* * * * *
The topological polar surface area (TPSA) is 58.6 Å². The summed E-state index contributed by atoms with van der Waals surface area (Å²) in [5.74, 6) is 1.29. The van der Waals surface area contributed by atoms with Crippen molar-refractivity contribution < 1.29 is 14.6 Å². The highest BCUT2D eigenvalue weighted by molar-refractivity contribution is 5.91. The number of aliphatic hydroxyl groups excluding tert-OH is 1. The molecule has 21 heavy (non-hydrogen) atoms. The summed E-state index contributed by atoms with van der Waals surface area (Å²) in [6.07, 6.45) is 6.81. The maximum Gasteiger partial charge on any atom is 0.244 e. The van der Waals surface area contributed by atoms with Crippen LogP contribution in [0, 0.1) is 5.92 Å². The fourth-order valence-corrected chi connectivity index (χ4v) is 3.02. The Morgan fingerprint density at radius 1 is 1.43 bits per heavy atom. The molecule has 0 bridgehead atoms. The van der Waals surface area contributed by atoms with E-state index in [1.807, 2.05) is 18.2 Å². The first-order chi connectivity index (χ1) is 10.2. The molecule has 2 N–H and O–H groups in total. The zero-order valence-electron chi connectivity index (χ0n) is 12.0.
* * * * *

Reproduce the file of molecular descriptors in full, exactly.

The topological polar surface area (TPSA) is 58.6 Å². The summed E-state index contributed by atoms with van der Waals surface area (Å²) in [5.74, 6) is 1.29. The van der Waals surface area contributed by atoms with Crippen molar-refractivity contribution < 1.29 is 14.6 Å². The highest BCUT2D eigenvalue weighted by molar-refractivity contribution is 5.91. The number of aliphatic hydroxyl groups excluding tert-OH is 1. The molecule has 21 heavy (non-hydrogen) atoms. The summed E-state index contributed by atoms with van der Waals surface area (Å²) in [6.07, 6.45) is 6.81. The maximum Gasteiger partial charge on any atom is 0.244 e. The van der Waals surface area contributed by atoms with Crippen LogP contribution in [0, 0.1) is 5.92 Å². The fourth-order valence-corrected chi connectivity index (χ4v) is 3.02. The Morgan fingerprint density at radius 1 is 1.43 bits per heavy atom. The molecule has 0 bridgehead atoms. The van der Waals surface area contributed by atoms with E-state index in [1.807, 2.05) is 18.2 Å². The first-order chi connectivity index (χ1) is 10.2. The molecule has 2 N–H and O–H groups in total. The zero-order valence-electron chi connectivity index (χ0n) is 12.0.